Start your trip to Portsmouth on a high – literally. The Emirates Spinnaker Tower, overlooking Portsmouth harbour and towards the Solent, is aptly shaped like a spinnaker sail, its wide D shape providing fantastic views across the water and all the way to the nearby Isle of Wight. At 170m high, it’s one of the best Portsmouth tourist attractions you can experience – try to pick a clear day so you can make the most out of your visit. Above this level is the open-roof Sky Garden, where you can enjoy afternoon tea, coffee and cake or simply a chute of prosecco.
Portsmouth’s Historic Dockyard provides a days-worth of sightseeing; you can buy various tickets to pick and choose what you want to see there. A range of Portsmouth attractions lie here: find out all about the city’s significant naval history with walks around the incredible 17th- and 18th-century warships of Queen Victoria’s HMS Warrior and Lord Nelson’s flagship, HMS Victory; there’s a submarine to be explored; spacious gift shop-cafes to take a break in; and even the opportunity to take boat trips across the harbour.
Also located in the dockyard is the fantastic Mary Rose Museum; while you can visit it as part of a Historic Dockyards combination ticket, it’s still worth visiting as a standalone attraction. The Mary Rose was Henry VIII’s favourite warship, but sank in 1545 in the Solent; it’s believed that the king himself watched the disaster from Southsea Castle. In the 1980s it was raised from the seabed, and following extensive restoration and conservation works, you can see the fruits of the museum's efforts today. There are simply thousands of Tudor-age artefacts on display that were recovered from the ship, from nit combs to iron cannons, and alongside impressive interactive stations, informative displays and enthusiastic volunteers on hand, you’ll come away feeling like you’ve momentarily stepped back in time.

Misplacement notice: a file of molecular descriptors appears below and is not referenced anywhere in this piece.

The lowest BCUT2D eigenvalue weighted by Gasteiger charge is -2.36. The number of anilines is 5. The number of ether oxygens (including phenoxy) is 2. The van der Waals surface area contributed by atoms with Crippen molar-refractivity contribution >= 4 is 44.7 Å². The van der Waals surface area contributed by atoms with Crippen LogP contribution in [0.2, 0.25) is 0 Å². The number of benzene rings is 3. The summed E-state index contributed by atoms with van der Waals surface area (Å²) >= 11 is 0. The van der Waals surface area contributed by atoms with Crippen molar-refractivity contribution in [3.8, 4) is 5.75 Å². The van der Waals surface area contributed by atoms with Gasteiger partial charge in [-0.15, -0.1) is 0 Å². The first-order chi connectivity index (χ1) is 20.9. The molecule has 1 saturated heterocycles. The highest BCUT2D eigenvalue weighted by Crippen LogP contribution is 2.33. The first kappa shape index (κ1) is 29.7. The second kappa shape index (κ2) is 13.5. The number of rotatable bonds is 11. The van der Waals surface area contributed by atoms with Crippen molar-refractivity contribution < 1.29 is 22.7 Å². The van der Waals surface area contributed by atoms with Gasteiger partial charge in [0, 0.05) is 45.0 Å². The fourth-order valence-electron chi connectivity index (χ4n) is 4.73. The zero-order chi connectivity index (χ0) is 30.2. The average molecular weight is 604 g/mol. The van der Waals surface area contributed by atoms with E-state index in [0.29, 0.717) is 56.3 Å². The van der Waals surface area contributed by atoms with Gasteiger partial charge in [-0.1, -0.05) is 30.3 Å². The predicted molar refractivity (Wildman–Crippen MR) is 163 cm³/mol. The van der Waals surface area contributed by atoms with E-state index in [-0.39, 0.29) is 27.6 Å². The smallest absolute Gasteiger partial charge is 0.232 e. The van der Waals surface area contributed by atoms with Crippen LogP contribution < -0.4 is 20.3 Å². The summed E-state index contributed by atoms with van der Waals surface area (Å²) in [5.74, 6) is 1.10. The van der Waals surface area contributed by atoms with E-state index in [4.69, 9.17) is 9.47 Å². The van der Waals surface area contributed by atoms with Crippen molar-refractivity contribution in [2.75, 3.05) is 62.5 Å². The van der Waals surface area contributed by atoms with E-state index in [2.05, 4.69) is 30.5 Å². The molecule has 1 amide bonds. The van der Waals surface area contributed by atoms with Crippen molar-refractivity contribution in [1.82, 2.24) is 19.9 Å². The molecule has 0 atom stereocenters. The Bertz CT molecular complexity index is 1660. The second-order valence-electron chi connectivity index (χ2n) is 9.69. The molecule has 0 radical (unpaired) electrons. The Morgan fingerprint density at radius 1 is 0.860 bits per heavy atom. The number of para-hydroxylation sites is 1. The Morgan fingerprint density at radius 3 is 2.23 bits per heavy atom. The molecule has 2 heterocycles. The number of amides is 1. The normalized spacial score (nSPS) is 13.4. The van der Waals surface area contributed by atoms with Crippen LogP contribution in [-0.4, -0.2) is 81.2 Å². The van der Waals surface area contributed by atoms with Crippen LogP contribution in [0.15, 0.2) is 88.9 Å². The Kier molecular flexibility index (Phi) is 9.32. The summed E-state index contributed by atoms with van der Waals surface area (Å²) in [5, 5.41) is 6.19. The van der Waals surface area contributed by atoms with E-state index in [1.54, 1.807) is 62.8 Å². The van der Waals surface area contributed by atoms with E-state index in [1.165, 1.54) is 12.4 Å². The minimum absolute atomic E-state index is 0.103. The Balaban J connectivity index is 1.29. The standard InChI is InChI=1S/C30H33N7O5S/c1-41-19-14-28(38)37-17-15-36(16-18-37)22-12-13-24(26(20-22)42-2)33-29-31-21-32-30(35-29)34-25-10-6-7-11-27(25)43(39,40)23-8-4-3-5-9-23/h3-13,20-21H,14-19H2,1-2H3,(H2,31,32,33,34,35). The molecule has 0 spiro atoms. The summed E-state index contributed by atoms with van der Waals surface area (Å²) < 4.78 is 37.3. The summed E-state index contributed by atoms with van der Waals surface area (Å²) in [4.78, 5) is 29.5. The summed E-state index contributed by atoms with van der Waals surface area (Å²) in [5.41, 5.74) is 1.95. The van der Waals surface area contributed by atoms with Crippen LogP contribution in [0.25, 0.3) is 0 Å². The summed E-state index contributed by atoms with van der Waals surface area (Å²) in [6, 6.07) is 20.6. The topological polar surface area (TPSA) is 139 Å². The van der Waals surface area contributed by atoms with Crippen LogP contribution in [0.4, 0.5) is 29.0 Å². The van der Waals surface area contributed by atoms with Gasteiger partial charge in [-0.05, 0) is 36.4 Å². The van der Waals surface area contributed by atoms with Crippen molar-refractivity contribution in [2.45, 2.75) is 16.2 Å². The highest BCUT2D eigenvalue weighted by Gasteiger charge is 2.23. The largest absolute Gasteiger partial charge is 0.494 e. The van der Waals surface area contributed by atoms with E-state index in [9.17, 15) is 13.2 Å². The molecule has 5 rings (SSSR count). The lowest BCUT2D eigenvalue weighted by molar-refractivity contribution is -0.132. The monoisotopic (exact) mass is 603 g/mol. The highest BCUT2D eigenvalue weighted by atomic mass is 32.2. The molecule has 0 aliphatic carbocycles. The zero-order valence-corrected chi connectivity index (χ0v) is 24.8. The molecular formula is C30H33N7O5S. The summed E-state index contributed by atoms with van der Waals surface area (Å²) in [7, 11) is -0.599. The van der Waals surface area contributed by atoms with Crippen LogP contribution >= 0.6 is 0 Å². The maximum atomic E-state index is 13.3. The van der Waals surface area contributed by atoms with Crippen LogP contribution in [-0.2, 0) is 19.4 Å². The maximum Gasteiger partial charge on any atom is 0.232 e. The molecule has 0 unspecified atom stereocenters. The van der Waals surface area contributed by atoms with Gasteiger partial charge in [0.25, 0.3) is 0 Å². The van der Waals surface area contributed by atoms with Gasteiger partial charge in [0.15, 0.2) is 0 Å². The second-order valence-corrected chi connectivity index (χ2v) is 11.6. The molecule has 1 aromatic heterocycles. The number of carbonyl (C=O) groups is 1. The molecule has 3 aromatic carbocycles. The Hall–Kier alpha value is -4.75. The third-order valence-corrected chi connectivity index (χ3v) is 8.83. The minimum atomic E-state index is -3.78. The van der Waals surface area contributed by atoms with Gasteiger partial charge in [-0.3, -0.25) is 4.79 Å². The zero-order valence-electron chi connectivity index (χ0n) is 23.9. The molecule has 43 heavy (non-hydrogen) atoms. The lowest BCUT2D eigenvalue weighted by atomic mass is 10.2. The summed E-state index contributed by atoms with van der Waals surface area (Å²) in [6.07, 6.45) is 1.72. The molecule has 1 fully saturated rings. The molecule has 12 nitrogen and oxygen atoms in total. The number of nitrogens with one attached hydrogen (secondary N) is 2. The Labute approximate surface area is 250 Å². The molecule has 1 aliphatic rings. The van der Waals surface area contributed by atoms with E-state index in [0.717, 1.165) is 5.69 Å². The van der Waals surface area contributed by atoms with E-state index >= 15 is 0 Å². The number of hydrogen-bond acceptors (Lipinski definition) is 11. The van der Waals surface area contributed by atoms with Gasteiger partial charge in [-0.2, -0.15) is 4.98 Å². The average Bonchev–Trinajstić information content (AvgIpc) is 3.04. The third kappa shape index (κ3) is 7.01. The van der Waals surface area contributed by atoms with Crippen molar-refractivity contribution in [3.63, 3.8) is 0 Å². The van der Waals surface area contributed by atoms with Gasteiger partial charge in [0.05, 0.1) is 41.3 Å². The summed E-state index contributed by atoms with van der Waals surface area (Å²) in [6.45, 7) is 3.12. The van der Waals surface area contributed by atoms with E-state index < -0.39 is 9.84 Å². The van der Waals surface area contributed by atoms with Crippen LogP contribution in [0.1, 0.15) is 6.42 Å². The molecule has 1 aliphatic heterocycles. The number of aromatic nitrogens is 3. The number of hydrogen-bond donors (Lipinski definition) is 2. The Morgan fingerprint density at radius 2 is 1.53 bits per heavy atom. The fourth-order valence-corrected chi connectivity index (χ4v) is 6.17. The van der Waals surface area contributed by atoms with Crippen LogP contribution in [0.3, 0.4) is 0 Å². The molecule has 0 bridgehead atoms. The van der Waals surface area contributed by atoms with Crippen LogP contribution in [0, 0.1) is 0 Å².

Portsmouth may have a strong naval history, but that doesn’t mean your trip only has to be about museums, old castles and dockyards. The shopping outlet of Gunwharf Quays brings the waterfront city a slice of modernity, with its range of high-end and designer outlet shops – think Nike, Jack Wills, Kate Spade, Coach – offering great discounts from the retail price. It’s not all about shops, though, with plenty of bars, restaurants and even a casino to choose from.
There are loads of fascinating museums in Portsmouth, all as equally interesting as the other. Start off at Portsmouth City Museum (free), which details local life in the city; Cumberland House (free), Portsmouth’s Natural History Museum which displays British wildlife and has a Butterfly House; and the D-Day Museum, arguably the best of them all, which focuses on the D-Day invasion of Normandy in June 1944. At the Portsmouth City Museum there’s a permanent exhibition to Sir Arthur Conan Doyle, who worked and wrote the first two Sherlock Holmes books in the city. Whatever Portsmouth hotels you’re looking at, the range of museums in Portsmouth means you won’t be stuck for things to do, come rain or shine.
Not only is Southsea Castle a place of historical interest, but it’s also a great Portsmouth sightseeing spot, too. Built in 1544, it originated as a coastal fortification to protect England from invasion, and is said to be where Henry VIII watched his beloved Mary Rose warship sink in 1545. Visitors today will enjoy exploring the 19th century tunnel, while atop the castle are restored battle remnants to marvel at and sweeping views across the Solent and Isle of Wight – made all the more better if you visit at sunset. Another bonus? It’s free to enter.
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